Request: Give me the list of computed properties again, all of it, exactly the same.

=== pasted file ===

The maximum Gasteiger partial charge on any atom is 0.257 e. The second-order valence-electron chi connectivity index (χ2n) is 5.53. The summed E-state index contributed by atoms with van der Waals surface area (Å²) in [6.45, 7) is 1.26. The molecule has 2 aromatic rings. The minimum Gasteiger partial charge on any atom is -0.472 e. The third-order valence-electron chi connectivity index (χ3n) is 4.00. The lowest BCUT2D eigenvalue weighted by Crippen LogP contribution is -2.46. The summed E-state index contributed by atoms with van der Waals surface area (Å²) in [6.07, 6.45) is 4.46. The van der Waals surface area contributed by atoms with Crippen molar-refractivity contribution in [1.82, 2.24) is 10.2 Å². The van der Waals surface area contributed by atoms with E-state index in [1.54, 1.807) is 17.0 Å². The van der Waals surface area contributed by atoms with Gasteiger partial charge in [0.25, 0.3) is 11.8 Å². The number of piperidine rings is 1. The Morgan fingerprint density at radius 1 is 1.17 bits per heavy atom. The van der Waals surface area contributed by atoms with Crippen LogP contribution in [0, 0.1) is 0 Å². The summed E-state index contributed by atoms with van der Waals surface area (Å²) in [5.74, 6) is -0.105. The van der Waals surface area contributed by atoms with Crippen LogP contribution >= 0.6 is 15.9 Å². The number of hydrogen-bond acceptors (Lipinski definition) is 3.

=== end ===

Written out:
The maximum Gasteiger partial charge on any atom is 0.257 e. The second-order valence-electron chi connectivity index (χ2n) is 5.53. The summed E-state index contributed by atoms with van der Waals surface area (Å²) in [6.45, 7) is 1.26. The molecule has 2 aromatic rings. The minimum Gasteiger partial charge on any atom is -0.472 e. The third-order valence-electron chi connectivity index (χ3n) is 4.00. The lowest BCUT2D eigenvalue weighted by Crippen LogP contribution is -2.46. The summed E-state index contributed by atoms with van der Waals surface area (Å²) in [6.07, 6.45) is 4.46. The van der Waals surface area contributed by atoms with Crippen molar-refractivity contribution in [1.82, 2.24) is 10.2 Å². The van der Waals surface area contributed by atoms with E-state index in [1.54, 1.807) is 17.0 Å². The van der Waals surface area contributed by atoms with Gasteiger partial charge in [0.25, 0.3) is 11.8 Å². The number of piperidine rings is 1. The Morgan fingerprint density at radius 1 is 1.17 bits per heavy atom. The van der Waals surface area contributed by atoms with Crippen LogP contribution in [0, 0.1) is 0 Å². The summed E-state index contributed by atoms with van der Waals surface area (Å²) in [5.74, 6) is -0.105. The van der Waals surface area contributed by atoms with Crippen LogP contribution >= 0.6 is 15.9 Å². The number of hydrogen-bond acceptors (Lipinski definition) is 3.